Residents pack the house for Jeffboat redevelopment discussion
More than 100 people crowded into the Howard Steamboat Museum carriage house Monday night to hear preliminary plans on what’s next for the former Jeffboat property and offer their input on what should go there.
In September, Jeffersonville officials announced the city is partnering with property owner American Commercial Barge Lines on a master plan for developing the former shipyard, which closed in 2018.
The Wheatley Group and OHM Advisors are also part of the planning process.
At Monday’s meeting, John Pacyga with OHM, gave brief presentations on planners’ initial guiding principles. He said the developments will likely be market-driven and reflect what makes the most sense for the area. Planners have already started the market analysis.
“The only way we're able to do that is to ask lots of good questions, talk with lots of people in our community and then be able to determine what actually can work here,” he said.
Pacyga said the developments will likely include a mix of public, semi-private and private development, with access points for pedestrians and cyclists.
“This will be the first time in 189 years that people are going to be able to freely … walk around on the site and enjoy it and see the great views,” he said.
He said planners want to connect residents and visitors to the waterfront once again.
Residents Charlene and Dennis McAndrews were among those at the meeting.
“I liked the idea of the bike trails and walking trails and having access to the river,” Charlene said, adding she felt more optimistic after hearing the presentation.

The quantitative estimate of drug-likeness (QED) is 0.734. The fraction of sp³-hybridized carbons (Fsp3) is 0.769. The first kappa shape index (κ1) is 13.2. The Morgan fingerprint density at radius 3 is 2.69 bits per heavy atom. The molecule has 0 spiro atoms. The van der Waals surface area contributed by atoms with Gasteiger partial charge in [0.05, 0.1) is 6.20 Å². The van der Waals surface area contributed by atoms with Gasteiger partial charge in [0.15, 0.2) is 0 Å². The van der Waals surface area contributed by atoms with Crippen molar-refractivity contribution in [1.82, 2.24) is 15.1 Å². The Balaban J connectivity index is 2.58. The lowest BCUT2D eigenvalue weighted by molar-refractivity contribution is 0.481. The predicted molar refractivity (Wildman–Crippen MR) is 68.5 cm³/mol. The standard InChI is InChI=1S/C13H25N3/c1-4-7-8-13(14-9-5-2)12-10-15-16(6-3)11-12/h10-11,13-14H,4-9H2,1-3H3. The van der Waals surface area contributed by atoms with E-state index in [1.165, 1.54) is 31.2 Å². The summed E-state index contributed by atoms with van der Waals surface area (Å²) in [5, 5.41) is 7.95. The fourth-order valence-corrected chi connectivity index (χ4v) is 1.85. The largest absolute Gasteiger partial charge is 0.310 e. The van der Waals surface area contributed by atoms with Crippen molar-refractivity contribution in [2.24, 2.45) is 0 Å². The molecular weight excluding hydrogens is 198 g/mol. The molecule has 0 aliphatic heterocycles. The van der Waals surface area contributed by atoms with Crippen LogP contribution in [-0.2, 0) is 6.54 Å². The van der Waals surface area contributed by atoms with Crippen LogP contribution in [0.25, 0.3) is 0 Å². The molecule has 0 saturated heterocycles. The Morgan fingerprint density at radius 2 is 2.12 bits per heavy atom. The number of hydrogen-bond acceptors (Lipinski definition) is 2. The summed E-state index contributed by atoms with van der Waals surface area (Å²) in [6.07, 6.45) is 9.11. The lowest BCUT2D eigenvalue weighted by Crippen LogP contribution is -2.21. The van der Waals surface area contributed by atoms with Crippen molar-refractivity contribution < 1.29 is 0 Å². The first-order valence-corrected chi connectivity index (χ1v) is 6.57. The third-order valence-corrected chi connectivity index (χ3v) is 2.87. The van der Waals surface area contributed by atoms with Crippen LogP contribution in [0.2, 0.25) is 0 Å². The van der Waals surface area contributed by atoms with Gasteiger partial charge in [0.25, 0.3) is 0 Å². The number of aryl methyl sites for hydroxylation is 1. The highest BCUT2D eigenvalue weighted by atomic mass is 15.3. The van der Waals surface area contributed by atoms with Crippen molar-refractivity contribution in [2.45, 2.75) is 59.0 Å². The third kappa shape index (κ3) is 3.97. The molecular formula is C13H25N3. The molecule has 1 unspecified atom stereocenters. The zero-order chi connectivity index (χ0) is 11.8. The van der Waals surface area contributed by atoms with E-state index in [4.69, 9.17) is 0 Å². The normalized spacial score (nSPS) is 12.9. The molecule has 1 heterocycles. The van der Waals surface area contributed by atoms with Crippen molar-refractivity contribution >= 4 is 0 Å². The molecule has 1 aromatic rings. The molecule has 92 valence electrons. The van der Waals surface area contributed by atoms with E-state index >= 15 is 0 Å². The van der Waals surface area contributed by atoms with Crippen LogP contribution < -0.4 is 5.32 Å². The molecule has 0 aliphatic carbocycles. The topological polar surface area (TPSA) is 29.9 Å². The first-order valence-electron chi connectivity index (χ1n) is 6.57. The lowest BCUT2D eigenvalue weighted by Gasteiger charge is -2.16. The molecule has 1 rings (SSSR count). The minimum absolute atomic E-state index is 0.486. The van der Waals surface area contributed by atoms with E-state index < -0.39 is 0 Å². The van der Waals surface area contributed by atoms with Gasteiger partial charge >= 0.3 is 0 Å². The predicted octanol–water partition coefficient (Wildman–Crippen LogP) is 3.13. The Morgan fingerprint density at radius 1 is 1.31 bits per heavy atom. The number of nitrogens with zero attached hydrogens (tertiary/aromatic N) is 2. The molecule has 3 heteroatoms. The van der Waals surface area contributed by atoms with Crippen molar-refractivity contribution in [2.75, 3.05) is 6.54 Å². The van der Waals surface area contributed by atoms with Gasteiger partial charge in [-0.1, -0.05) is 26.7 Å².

The couple added they hope there won’t be tall buildings to block the view.
Lauren Bayens said she likes the guiding principles so far, but didn't see anything in the initial plans for transportation or mixed-income properties.
“That's something that's very near and dear to my heart,” Bayens said. “Most of the housing opportunities we've had built here in the last five years are all luxury."
Bill Halter and his wife Pam live on nearby Utica Pike, which Market Street turns into at the Jeffboat site. Halter said he grew up in the area and played with the members of the Howard family, descendants of Jeffboat’s founder. He remembers when everything at the site was painted “battleship gray.”
As a Navy veteran, he said he worries about any leftover pollution at the site. He also wants to see some recognition of the military efforts, because Landing Ship, Tanks or LSTs were built there at one point.
“But there's a lot of questions I've got,” he said. “I just want to make sure that if it is developed, it's done right, and [that] not one group of people get everything.”
Jeffersonville residents and business owners can submit comments online and sign up for meeting notices at this link, which will close Friday.
Officials will present preliminary proposals at the next meeting, which is expected to be in April.
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